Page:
Also in Alpha 17, there are some changes to things like the Solar Flare condition, which would previously would only affect a single colony. Although multiple colonies are still a fairly new feature, the new update improves the multi-colony experience by making some of these conditions into Game or World conditions, which allows them to affect more than one settlement, and if the conditions are permanent, they should (in theory) affect all settlements until the end of the game.
However you can still escape these permanent game conditions by settling in another place via caravan. The new settlement does not get the game condition, unless it’s a game condition from a mod, in which case the mod maker can avoid this problem. As with all new features, there are usually some kinks to be worked out. Hopefully this will be fixed in Alpha 18.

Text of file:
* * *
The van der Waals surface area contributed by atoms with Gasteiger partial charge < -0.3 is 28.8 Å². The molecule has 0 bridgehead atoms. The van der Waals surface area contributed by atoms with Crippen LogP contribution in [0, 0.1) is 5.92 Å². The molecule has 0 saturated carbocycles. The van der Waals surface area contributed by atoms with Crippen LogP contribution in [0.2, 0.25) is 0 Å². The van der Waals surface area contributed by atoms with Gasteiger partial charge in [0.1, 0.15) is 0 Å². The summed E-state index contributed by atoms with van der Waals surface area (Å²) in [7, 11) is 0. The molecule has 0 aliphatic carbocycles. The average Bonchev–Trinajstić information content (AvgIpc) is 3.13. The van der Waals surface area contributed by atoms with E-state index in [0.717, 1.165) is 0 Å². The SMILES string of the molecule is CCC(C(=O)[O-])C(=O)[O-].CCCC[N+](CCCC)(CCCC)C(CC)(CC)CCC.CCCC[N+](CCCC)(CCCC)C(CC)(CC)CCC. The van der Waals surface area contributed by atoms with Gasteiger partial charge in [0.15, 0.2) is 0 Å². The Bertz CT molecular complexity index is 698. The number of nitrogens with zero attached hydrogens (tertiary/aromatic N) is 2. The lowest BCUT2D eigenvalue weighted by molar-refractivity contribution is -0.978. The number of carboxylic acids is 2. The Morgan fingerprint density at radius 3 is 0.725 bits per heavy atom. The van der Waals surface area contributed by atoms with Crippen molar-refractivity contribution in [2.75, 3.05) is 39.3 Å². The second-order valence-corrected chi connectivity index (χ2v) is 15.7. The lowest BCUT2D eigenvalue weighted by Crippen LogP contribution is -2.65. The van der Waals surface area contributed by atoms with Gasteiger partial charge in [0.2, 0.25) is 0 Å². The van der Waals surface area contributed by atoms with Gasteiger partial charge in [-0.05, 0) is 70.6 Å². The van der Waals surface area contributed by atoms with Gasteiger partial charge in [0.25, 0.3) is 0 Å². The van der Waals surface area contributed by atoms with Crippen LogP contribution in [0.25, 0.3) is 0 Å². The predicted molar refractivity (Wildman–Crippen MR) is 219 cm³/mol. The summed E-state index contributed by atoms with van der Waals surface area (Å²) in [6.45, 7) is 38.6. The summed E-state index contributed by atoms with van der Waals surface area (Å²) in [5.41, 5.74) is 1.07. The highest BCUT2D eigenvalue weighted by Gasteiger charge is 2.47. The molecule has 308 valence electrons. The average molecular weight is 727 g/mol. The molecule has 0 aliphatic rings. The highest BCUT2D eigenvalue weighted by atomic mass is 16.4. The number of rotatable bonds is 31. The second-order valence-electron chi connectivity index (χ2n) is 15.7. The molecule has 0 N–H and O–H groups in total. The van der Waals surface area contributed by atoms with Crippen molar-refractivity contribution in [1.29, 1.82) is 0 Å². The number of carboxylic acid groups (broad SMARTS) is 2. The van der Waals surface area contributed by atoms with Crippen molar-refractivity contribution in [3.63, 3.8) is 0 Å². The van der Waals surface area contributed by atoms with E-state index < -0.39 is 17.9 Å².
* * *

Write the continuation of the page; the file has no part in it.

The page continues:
They shall taste my steel!
Melee combat also got a bit of polish in this version. Previously, if an attacker would score a hit, the defender always took damage. Melee attacks can now be dodged, and particularly skilled melee fighters can dodge better. This makes it more favourable to hold a choke point against primarily melee opponents using melee weapons.
In my experience, your colonists will still take some hits, but if they’re skilled at melee may well come away from a battle with fewer missing extremities.
Nooo my armchairs got nerfed
Trading has a bit more of a random element to it, apparently. I honestly haven’t noticed, although with some new sell price penalties I have found that only superior quality furniture is worth selling. Which is good. I’m sure if someone tried to sell you an armchair which is only ‘good’ as opposed to ‘superior’ you would try to pay less money for it.